Given the small number of U.S. troops (less than a third of what past counterinsurgency successes suggest are necessary), the United States must also get Iraqi and allied military units to buy into the doctrine.

Second, in looking at the extensive array of statistics and benchmarks, one wonders what is the "rice-growing" indicator of performance for Iraq? U.S. troops should be measuring success through local perceptions of rising safety and stability. For example, children are sent to school only when their parents think conditions are sufficiently safe. Thus, school attendance would be a good measure of perceptions of security by the Iraqi public and effectiveness of the new doctrine.

Strategic assessment in war - the ability to learn, admit failure and adopt new approaches - is one of the most challenging and important tasks for any military. That the Army and Marine Corps are working together to develop innovative operations is a hopeful sign about the U.S. military's prospects, even as it still remains unclear whether any gain in security in Iraq will foster the political and institutional development needed for a long-term favorable outcome.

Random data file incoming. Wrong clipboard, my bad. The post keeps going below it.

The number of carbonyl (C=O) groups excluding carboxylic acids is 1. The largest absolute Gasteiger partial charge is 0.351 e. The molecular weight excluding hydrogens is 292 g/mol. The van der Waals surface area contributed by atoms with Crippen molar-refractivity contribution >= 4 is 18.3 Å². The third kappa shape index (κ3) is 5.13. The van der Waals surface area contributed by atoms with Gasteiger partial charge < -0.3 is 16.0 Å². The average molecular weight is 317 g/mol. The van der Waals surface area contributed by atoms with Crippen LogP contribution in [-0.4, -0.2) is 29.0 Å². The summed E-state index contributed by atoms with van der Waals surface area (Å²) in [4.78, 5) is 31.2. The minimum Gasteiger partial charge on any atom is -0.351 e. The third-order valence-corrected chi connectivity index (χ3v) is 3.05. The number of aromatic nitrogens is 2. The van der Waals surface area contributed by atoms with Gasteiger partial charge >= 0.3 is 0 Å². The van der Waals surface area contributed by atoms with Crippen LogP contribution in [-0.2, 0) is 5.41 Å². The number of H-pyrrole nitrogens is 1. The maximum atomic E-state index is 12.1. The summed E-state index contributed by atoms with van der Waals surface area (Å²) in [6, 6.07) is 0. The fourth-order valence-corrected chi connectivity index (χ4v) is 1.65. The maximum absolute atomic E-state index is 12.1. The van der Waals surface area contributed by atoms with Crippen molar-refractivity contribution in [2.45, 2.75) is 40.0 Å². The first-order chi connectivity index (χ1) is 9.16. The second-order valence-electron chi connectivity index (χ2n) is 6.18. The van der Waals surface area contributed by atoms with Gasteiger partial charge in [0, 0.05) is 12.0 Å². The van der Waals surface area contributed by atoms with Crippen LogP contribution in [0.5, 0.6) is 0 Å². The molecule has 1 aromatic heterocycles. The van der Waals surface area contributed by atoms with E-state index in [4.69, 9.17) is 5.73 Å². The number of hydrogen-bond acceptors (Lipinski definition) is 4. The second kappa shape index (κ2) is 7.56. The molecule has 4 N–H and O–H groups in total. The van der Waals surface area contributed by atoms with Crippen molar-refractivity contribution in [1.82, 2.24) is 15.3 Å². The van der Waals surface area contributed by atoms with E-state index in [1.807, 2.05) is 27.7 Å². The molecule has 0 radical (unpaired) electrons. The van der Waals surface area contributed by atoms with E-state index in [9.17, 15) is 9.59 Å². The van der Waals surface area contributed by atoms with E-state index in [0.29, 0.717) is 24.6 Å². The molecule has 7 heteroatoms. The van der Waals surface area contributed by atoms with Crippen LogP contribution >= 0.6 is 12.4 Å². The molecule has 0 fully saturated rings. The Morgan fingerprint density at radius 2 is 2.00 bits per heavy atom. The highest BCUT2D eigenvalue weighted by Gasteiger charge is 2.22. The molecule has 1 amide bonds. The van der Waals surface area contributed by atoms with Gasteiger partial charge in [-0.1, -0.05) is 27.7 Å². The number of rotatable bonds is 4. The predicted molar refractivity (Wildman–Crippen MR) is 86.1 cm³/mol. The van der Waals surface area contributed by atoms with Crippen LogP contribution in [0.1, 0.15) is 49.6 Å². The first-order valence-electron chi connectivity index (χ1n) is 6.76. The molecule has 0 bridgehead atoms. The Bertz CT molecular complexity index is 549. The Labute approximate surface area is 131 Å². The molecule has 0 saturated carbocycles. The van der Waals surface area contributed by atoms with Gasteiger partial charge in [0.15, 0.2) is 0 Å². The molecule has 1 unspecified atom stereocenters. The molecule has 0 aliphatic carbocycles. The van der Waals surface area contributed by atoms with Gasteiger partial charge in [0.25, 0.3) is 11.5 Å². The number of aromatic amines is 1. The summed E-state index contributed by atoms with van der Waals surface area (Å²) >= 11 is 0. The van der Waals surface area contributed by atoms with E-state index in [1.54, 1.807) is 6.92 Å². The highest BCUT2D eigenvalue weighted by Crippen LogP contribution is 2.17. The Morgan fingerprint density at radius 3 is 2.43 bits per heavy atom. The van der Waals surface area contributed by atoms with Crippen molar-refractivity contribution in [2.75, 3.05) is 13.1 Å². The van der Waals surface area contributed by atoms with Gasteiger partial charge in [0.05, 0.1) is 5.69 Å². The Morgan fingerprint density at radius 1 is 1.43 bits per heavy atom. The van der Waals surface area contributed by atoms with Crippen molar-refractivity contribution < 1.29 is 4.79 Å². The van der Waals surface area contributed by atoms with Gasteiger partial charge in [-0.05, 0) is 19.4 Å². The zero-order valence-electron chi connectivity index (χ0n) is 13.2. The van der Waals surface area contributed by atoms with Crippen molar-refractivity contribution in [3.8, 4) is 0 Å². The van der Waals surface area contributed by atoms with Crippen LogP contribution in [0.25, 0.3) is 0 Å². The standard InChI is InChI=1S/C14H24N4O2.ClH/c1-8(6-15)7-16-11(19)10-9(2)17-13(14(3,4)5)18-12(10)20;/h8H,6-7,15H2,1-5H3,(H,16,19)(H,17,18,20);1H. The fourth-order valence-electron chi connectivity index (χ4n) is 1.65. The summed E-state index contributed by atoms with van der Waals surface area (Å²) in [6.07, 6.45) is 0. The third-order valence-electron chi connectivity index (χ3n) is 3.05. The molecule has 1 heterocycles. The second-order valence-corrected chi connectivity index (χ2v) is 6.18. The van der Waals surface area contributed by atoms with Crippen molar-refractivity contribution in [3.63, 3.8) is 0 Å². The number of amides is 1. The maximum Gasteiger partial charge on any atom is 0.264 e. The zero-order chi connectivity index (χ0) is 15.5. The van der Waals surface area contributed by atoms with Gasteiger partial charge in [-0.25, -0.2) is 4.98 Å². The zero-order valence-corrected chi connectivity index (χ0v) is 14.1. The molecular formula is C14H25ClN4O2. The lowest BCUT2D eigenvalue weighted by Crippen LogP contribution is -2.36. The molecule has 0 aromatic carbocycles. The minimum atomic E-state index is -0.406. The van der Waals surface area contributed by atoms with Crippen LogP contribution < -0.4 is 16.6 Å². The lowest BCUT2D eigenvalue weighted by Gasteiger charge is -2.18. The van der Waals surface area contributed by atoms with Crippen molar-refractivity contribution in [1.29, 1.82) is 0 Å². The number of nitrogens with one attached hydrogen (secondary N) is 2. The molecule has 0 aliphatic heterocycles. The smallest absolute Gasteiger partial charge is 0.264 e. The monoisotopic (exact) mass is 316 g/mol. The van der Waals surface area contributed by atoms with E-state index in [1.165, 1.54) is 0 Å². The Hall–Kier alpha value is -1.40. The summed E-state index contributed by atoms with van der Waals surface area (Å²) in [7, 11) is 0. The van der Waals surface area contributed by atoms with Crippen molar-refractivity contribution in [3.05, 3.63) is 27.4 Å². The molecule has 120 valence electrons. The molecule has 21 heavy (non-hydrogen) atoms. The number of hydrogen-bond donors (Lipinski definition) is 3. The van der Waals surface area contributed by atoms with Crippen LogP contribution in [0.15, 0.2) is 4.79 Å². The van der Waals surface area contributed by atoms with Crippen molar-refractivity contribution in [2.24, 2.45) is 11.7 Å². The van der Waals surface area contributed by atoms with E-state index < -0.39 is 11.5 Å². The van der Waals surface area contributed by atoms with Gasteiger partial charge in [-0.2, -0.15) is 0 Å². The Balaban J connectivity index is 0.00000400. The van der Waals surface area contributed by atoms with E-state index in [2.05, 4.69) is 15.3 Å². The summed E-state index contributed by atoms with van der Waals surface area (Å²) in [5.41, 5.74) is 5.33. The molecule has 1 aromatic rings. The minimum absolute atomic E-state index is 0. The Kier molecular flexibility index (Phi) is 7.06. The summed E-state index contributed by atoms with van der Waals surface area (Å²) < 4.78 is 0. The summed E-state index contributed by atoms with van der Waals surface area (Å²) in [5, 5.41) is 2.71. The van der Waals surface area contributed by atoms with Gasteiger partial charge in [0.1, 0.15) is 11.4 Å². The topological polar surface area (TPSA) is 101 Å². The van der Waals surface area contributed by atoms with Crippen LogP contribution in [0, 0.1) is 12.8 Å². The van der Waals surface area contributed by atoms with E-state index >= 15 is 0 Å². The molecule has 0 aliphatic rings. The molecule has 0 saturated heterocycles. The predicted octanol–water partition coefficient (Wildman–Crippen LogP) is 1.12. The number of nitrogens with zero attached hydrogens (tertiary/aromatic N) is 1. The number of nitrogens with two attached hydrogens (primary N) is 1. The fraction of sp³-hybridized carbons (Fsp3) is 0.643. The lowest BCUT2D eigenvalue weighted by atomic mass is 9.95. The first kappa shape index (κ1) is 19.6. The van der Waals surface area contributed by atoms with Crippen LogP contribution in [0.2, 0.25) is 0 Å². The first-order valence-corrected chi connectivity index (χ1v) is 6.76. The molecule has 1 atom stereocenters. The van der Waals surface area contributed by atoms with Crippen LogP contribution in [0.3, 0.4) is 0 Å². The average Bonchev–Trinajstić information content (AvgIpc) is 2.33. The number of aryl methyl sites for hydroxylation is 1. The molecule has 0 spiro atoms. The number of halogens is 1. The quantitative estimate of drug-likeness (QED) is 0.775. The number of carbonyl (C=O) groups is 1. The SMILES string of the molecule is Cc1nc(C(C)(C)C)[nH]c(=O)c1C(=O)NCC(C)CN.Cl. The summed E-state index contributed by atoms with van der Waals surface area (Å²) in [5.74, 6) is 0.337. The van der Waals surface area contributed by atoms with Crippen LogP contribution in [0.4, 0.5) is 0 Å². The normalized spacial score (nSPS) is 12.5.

Scott Gartner is a professor of political science at the University of California, Davis, where he teaches U.S. national security. He is author of the book "Strategic Assessment in War."

 
 
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USS ARIZONA Marine Remembrance At Pearl Harbor
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UPDATE:    We saved the Marine Corps Rememberance Memorial in Pearl Harbor From The National Park Service.

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From:    Colonel John R. Bates USMC (ret)     jrbatesusmc@aol.com